This time I went for the orange juice which was fresh – a real treat to have on board when most airlines serve from concentrate. A hot towel and menu is also provided.

After takeoff, crew came round asking what we wanted to drink, which they brought out with the starters and side. I went for a glass of (unnamed) champagne which came with the prawn cocktail starter:

Review: Turkish Airlines business class on an A321neo

This was actually one of the starters I saw at the catering launch earlier that day, and it was impressive to see it presented just as well as it was on the ground at the event. Sides included a selection of cheese and a stir-fry local greens with ‘red fruit’.

For mains, there was a choice of:

  • “Kulbasti” fillet of veal with aubergine and tomato ragout, buttered rice and green pepper
  • Grilled chicken breast with corn mousseline, ratatouille, thyme jus
  • Beluga lentil ragout and baked romaine gnocchi

For my main course I had the veal. Although it was tasty, this was by far the worst of all the meals I had with Turkish Airlines and it was difficult to cut the meat with the blunt in-flight cutlery. The presentation wasn’t going to win any awards:

Review: Turkish Airlines business class on an A321neo

Dessert was a tres de leche cake with caramel glaze – absolutely delicious. After dinner, the crew brought round a bag of hazelnuts:

Review: Turkish Airlines business class on an A321neo

There was no other formal drinks rounds, although the crew were always exceptionally responsive when I pinged the call bell and asked for a drink. I did think that on a 3+ hour flight like this they could have been a bit more proactive offering drinks – there’s no real reason just to stick to one.


Whilst it’s not a flat bed, Turkish Airlines’ shorthaul A321neo is still an excellent experience with a business class cabin that is far, far better than what you would find on most other European airlines. Exceptionally spacious leg-room was a real highlight for me with my long legs!

This is matched by the same generous meal service, although on this flight the presentation and suitability of the meal to the cutlery fell slightly short! Overall, however, it was still an enjoyable meal. As per my last flight, the crew were very efficient and polite – a real selling point.

The fact that you get in-flight entertainment screens will obviously also be a big selling point for many, although at just over 3 hours long you can just squeeze in a film.

Thanks to the Turkish Airlines team for inviting us to Istanbul. You can see my Boeing 787 Turkish Airlines business class review here.

Comments (51)

This article is closed to new comments. Feel free to ask your question in the HfP forums.

  • Skywalker says:

    Very nice seating – looks like a lovely experience. Just a small observation – I expected a little more dash of colour than the usual greige – the vibrant red in their branding is nowhere to be seen.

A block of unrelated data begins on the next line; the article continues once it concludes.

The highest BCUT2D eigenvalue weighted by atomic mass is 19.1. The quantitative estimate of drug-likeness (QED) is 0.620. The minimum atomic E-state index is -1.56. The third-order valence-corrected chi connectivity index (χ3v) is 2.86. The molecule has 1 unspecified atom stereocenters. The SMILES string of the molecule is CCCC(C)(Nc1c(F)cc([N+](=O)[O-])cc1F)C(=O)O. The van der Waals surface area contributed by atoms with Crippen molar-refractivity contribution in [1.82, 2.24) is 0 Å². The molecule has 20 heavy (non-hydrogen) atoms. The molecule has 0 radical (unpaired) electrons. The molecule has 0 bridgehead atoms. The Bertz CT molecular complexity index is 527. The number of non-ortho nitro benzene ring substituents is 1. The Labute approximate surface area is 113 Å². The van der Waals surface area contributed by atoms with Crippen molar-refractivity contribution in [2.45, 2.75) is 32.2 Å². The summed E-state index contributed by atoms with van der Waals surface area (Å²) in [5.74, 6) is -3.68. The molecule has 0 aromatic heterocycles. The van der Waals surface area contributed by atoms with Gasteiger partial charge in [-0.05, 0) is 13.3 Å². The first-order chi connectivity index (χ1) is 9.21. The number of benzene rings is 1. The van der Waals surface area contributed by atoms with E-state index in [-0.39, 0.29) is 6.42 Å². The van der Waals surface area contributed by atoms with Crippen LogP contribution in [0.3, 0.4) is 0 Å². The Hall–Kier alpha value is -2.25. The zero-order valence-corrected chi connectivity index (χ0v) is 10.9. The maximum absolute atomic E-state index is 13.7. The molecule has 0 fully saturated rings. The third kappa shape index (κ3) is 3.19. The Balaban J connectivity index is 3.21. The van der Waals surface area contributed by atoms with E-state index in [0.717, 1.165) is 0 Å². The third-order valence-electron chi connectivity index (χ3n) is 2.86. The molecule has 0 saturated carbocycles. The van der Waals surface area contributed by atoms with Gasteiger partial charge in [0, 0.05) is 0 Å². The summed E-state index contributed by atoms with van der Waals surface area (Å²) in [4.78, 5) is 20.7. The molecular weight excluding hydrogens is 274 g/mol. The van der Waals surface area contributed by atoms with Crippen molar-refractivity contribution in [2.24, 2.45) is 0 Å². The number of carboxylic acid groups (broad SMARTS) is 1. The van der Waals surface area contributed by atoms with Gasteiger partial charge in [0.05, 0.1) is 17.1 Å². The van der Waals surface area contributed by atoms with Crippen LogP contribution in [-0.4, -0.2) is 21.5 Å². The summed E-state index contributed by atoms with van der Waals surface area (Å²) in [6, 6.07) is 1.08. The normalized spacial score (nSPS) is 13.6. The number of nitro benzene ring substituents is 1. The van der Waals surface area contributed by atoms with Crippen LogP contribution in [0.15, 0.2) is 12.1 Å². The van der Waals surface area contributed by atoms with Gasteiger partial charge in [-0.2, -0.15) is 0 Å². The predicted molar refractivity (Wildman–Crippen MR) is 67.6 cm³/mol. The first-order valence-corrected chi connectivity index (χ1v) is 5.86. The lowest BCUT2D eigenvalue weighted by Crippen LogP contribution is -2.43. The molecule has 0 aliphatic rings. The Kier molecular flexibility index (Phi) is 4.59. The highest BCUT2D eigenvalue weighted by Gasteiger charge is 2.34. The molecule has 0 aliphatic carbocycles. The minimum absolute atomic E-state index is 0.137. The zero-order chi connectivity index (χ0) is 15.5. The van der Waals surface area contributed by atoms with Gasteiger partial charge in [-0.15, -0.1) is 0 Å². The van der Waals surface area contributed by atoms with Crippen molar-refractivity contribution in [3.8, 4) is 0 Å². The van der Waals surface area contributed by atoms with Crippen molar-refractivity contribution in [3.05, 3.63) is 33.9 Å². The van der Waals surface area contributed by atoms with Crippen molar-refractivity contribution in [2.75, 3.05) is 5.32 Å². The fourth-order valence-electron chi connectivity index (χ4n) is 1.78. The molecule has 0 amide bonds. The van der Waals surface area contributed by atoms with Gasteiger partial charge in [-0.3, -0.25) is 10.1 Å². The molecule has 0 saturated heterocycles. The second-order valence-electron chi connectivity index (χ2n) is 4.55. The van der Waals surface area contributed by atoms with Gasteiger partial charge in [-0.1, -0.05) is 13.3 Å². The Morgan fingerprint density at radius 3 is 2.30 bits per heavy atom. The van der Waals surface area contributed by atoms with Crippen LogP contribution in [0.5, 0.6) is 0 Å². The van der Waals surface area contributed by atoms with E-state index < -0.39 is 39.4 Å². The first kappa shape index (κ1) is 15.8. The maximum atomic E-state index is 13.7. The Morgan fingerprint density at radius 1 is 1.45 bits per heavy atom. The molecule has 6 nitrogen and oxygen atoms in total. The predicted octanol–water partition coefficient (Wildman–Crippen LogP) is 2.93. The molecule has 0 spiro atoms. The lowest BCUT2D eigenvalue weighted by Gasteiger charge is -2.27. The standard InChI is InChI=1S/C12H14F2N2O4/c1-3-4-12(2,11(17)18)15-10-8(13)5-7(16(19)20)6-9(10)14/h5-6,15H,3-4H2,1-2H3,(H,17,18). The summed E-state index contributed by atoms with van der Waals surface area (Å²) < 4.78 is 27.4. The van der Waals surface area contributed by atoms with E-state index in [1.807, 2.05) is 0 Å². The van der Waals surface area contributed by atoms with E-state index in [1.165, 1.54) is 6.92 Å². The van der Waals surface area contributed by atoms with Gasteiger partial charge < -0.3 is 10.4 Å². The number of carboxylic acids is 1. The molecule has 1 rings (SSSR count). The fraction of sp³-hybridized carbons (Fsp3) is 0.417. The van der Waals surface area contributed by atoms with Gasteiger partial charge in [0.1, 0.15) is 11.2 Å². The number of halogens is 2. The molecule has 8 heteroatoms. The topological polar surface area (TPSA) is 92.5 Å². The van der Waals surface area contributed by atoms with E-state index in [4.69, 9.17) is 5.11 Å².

• Alexandra says:

      The cabin looks very elegant with the gold rim….. And please no vibrant reds… it’s detrimental to a calm, relaxing ambience.
      A deep burgundy red is represented in the beautiful outfits of the FAs.

  • Olly says:

    Do they fly to any regional airports from LON or just IST?

  • Ian says:

    Rhys, regarding the drinks service I think this is a cultural thing. Travelling with another Islamic airline (RJ) recently, I was pleasantly surprised at the improvement in the food – the meal was honestly as good as any I’ve had on an aircraft in recent years. However they are (I’m being kind here) not hot in the wine department. Quite simply, they don’t drink alcohol themselves and perhaps find it difficult to see its importance to us.

    • Blenz101 says:

      Not cultural at all. The ME3 excel at plying their customers with drink.

      And over 3 hours even a practicing Muslim may be thirsty.

      It’s not as though the crew are doing much else.

    • Yan says:

      agreed it is cultural just with ME3 being the exceptions. The alcohol options in TK’s flagship IST lounge are just as mediocre, if not worse, compared to their onboard offerings.

  • jjoohhnn says:

    The seat is very similar to the premium economy seat on American Airlines 787, although if Turkish have legs rests then that extend out in all rows, that would make it better (AA only have those in the first row). The under armrest storage + power is the same design.

  • His Holyness says:

    Couldn’t you ask for the name of the champagne? It will be Piper.

  • The Savage Squirrel says:

    The tiny plastic privacy screens are so ridiculous they are hilarious.

  • Jacky Lester says:

    A tip for red wine drinkers on Turkish Airlines flights – make sure you ask for the French wine, not the Turkish which is dreadful. They don’t shout about the fact that you do have a choice of wines!

    • Alexandra says:

      I beg to differ…. Turkish reds are generally very good (as opposed to the whites) and the Turkish Red they offer is superior to the French.

  • ADS says:

    you really shouldn’t scoff at an extra 3cm … you never know when you might find it useful !

This article is closed to new comments. Feel free to ask your question in the HfP forums.